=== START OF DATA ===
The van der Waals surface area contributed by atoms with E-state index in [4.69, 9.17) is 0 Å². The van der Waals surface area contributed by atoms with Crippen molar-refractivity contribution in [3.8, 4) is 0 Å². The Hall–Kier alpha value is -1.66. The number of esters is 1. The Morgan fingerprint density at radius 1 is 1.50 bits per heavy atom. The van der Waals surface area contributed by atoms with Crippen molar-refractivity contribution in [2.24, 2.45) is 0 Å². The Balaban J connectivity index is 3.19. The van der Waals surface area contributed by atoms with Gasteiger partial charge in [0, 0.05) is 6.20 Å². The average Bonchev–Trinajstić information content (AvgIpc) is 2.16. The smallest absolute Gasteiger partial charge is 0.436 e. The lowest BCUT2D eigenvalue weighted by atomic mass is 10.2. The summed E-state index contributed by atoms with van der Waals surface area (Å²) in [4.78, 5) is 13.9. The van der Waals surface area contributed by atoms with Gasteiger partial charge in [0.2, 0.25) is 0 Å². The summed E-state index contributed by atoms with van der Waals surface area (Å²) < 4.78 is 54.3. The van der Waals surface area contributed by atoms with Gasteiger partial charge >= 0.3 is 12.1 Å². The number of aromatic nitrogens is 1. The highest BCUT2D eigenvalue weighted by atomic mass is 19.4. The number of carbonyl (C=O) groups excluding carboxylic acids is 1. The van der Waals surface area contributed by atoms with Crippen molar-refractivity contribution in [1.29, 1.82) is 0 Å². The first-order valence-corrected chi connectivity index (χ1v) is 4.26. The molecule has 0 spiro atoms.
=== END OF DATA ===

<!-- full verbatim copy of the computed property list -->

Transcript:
The van der Waals surface area contributed by atoms with E-state index in [4.69, 9.17) is 0 Å². The van der Waals surface area contributed by atoms with Crippen molar-refractivity contribution in [3.8, 4) is 0 Å². The Hall–Kier alpha value is -1.66. The number of esters is 1. The Morgan fingerprint density at radius 1 is 1.50 bits per heavy atom. The van der Waals surface area contributed by atoms with Crippen molar-refractivity contribution in [2.24, 2.45) is 0 Å². The Balaban J connectivity index is 3.19. The van der Waals surface area contributed by atoms with Gasteiger partial charge in [0, 0.05) is 6.20 Å². The average Bonchev–Trinajstić information content (AvgIpc) is 2.16. The smallest absolute Gasteiger partial charge is 0.436 e. The lowest BCUT2D eigenvalue weighted by atomic mass is 10.2. The summed E-state index contributed by atoms with van der Waals surface area (Å²) in [4.78, 5) is 13.9. The van der Waals surface area contributed by atoms with Gasteiger partial charge in [0.2, 0.25) is 0 Å². The summed E-state index contributed by atoms with van der Waals surface area (Å²) < 4.78 is 54.3. The van der Waals surface area contributed by atoms with Gasteiger partial charge >= 0.3 is 12.1 Å². The number of aromatic nitrogens is 1. The highest BCUT2D eigenvalue weighted by atomic mass is 19.4. The number of carbonyl (C=O) groups excluding carboxylic acids is 1. The van der Waals surface area contributed by atoms with Crippen molar-refractivity contribution in [1.29, 1.82) is 0 Å². The first-order valence-corrected chi connectivity index (χ1v) is 4.26. The molecule has 0 spiro atoms.